As half the planet now knows, Apple announced the Apple Watch last September 9 in a splashy event helmed by the company’s new and nimble CEO, Tim Cook. It’s due to be released this Sunday in the US, and preorders opened last April 10; within six hours, most models—about a million units—were sold out.

That’s the kind of first-day frenzy and manic marketing that Apple might as well take out a patent on, because no other company even comes close in making people line up on the sidewalk a week before the store doors open. It’s also what turns Apple haters—and there are more than a few—apoplectic, refusing to understand how the mere whiff of a new toy from Cupertino, California could leave a fourth of humanity in a hypnotic trance.

Well, the Apple Watch is finally here, heralding Apple’s entry into the fashion market—make that high-fashion, with its top-of-the-line, solid-gold model selling for a toe-curling $17,000 (base models start at $349, or about P15,500). It comes in two sizes and a number of finishes, with an array of attractive watchbands (attractive to most people, anyway, who sadly don’t include old leather-loving codgers like me.)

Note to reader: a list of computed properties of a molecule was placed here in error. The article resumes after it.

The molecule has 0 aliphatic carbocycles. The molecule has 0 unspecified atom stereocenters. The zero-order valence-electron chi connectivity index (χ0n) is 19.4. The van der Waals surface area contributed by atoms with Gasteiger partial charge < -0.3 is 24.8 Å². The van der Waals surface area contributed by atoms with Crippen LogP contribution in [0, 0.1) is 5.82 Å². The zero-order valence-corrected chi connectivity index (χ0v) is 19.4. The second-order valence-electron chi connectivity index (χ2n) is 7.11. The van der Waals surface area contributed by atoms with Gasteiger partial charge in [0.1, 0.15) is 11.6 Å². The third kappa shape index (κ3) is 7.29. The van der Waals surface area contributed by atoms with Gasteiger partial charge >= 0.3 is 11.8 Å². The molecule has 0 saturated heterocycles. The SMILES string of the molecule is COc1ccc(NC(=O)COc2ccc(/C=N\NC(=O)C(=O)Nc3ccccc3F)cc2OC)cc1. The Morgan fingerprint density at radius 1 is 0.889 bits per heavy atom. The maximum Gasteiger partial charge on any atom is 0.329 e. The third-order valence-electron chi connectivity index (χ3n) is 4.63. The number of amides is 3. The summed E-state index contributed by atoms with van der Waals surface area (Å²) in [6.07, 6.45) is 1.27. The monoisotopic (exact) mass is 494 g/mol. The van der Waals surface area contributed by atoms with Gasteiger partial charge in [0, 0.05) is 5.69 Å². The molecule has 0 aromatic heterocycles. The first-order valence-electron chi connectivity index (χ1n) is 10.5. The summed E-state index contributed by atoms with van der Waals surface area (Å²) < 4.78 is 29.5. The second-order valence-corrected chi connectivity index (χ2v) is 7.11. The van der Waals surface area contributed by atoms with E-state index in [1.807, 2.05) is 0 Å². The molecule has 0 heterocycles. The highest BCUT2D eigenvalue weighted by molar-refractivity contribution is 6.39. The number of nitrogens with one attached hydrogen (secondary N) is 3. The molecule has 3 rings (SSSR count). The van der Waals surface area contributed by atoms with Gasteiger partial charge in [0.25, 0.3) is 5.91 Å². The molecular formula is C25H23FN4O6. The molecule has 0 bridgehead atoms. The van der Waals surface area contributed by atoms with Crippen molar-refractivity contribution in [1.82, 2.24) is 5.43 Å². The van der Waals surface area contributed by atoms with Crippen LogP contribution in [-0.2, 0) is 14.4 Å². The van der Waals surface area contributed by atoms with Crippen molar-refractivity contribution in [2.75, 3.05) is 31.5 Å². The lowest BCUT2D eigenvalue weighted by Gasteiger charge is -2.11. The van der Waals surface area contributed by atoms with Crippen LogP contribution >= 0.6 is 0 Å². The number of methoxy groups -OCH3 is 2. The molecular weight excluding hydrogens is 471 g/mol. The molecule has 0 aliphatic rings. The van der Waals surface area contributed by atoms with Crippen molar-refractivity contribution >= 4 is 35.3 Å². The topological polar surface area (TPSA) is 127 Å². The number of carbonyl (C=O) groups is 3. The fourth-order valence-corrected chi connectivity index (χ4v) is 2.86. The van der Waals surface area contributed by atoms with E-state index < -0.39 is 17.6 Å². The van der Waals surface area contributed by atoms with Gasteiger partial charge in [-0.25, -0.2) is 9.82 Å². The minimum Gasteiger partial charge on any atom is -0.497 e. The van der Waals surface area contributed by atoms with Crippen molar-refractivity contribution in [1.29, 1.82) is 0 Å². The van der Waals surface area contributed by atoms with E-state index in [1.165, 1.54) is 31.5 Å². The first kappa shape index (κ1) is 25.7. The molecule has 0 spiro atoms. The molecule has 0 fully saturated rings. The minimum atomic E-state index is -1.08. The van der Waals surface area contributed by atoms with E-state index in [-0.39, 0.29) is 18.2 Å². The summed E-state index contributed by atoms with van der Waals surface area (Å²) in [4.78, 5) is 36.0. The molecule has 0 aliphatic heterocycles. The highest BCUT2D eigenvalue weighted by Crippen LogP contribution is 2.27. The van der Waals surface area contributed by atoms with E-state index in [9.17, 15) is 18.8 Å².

Given those numbers, it’s safe to conclude that the Apple Watch was made to do more than tell the time. While hardly in the same stratosphere of high-end watch brands such as Patek Philippe and Rolex, Apple hasn’t done too badly as a horological upstart. Designed to work best with an iPhone, the Apple Watch can receive your email and text messages, and show incoming calls. It can do Facebook and Twitter, and perhaps most hyped of all, it can track your health stats. It can play your favorite tunes, and store some of your favorite pics. You can still use it without an iPhone for neat little tricks like Apple Pay (if and when that comes to our shores).

What are its downsides? It doesn’t have built-in GPS; you’ll need your iPhone for that. And with its touted 18-hour battery life, you’ll probably need to recharge it every night.

Many of these features, I should point out—except for the Apple-specific apps—were and are available on other smart watches, for a lot less than what Apple is charging for their sum total. Before the Apple Watch, Beng and I had some fun with our his-and-hers Pebble watches, which basically told the time and displayed our email and SMS messages on a monochrome screen. Eventually, we both got tired of charging the buzzing beasties, and went back to our analog Hamiltons.

Which brings me to my answer to my friends’ question. Am I getting an Apple Watch? Heck, no—and this will probably be the first Apple rollout since the Newton that I’ll be passing on. But why not?